The Lights in the Tunnel

August 13, 2010
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The passage through Mount Moon was nothing like the Onix’s cave that they’d passed through on their way to Cerulean City. That tunnel had been rough, and they’d come through it with Heather’s Charmander’s tail as their only light source. This one had either been worked smooth with tools, or worn smooth by generations of Pokémon trainers passing through, and was lit by subtle, dim lights mounted along the walls of the main passage. Those lights took a while to get used to; something about them was different both from daylight and from the harsh fluorescent lights Darren had grown up under. But when their eyes got used to it, the lights were bright enough to see their way by.

“The first time my parents went through here, Team Rocket had tried to light up the cave,” Heather told him as they walked. “It really upset the wild Pokémon. But since this is the fastest way between Cerulean and Pewter, Professor Oak and some other scientists worked on a way to light the path without disturbing them too much. These lights glow pretty cold, so they don’t risk drying out the environment like those big lights Team Rocket put in did, and something about the color of the lights keeps them from agitating the Zubats and other nocturnal Pokémon.”

Darren twisted uncomfortably in his uniform. It wasn’t nearly as obvious that that was what it was, now that he’d taken the jacket part off, but he still felt awkward hearing about the crimes of the organization that had raised him — not that he held any affection for them. “Could we change the subject? I know just as well as anyone else what kind of crooks created me.”

“Sorry.” Heather paused and looked down a side corridor, or as far down it as she could see before the darkness got too dense. “I wish we had time to stop and look for wild Pokémon.”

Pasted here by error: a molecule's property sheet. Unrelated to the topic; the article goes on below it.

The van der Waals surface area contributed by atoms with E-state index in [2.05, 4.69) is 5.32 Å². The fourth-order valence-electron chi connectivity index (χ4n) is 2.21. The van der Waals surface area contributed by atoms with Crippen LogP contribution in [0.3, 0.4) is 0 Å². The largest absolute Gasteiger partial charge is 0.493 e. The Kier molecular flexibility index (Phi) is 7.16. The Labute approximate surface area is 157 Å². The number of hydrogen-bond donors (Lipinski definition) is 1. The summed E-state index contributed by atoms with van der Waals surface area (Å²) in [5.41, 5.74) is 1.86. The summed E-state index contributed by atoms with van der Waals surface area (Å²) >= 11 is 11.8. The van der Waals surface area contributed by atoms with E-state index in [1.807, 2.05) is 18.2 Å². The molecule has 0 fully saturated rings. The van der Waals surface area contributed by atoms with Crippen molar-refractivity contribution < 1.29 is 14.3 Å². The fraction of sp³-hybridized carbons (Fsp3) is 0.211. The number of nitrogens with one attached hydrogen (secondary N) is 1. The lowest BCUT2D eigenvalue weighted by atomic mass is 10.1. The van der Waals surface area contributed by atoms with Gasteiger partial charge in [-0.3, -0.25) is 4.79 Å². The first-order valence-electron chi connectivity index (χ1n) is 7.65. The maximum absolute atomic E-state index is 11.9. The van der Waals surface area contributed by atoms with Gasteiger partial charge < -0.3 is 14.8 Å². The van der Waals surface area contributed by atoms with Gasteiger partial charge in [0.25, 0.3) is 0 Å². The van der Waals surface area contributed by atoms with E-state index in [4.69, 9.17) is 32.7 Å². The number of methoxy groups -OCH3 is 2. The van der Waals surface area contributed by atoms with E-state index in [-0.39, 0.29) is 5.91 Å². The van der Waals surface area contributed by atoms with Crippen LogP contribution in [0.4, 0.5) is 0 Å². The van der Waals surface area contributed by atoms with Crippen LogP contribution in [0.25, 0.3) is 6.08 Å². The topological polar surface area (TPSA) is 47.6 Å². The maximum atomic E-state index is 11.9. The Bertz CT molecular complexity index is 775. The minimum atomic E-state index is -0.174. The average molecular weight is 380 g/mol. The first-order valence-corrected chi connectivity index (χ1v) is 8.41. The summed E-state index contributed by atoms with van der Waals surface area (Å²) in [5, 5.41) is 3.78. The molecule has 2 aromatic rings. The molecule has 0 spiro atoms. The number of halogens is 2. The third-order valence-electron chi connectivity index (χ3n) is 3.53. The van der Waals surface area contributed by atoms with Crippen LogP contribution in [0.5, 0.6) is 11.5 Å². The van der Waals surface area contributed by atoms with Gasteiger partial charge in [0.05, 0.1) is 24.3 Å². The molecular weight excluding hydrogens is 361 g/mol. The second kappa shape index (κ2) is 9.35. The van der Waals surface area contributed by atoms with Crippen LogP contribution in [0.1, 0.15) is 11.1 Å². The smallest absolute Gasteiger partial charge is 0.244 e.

“You’ve got Fluffy already,” Darren pointed out. “And I’m not really sure I’m comfortable with capturing wild Pokémon like that, even if I had empty Pokéballs.”

Heather chuckled. “Softie. I’ve never met a Pokémon that wasn’t happy with its trainer.” At Darren’s dark look, she hastened to add, “At least none that had a trainer worth the name.”

“I guess. The grunt who was supposed to be my trainer had a Raticate just as nasty and sadistic as himself.” Darren shook his head. “It still feels weird to me. I don’t want to force anything on them, even if they’d eventually grow to like it. What if I’d eventually have grown to like him?”

Heather didn’t have a good answer for that, so they walked on in silence, following the lights that marked the maintained, safe, path through the mountain. Over the course of their journey, Darren found himself getting uncomfortable. The tunnel was lined with Pokémon statues at regular intervals, and he kept twisting his head around, expecting to catch one of them staring at him. It made no sense to him why they’d have lined a passage that was supposed to be safe with such menacing artwork. It baffled him even more that Heather seemed indifferent to their presence, and even paused to admire one of them, depicting a grand bird with its short, songbird-like beak open as if singing (or, Darren thought with a shudder, attacking) and its wings spread.

He didn’t speak up about it, however, though he did note that Tiger had stopped straying away from his trainer around the same time Fox had retured to his Pokéball. Nothing said that was related to the creepy statues; Fox might just have gotten tired of walking, and of course Heather’s Pikachu would be less inclined to run around playing when his playmate was no longer around.

They stopped for lunch at Heather’s suggestion, and ate in silence; Darren wasn’t much inclined to start conversation, and Heather seemed to guess at his dark mood even if she might not know what had caused it. They didn’t remain in place for very long, though; after making short work of another serving of the food Heather’s aunts had packed for them, they packed up their things in silence and kept moving.

By the time they stepped out of the cave, the sun was fairly low, but nowhere near setting yet. Darren paused, then, blinking against the light and breathing in the fresh air, feeling as though a weight had been lifted off his shoulders when they’d exited the perpetual twilight of the Mount Moon caves. Below them, he could see another city. Their destination.

It was far enough, especially if they took the path, that it’d take them another couple of hours to get there, but having seen it was enough for Darren to decide, in his heart, that another leg of their journey was definitely over. The next one, from Mount Moon to Pewter Gym, just happened to be a much shorter one than any distance they’d traveled so far.

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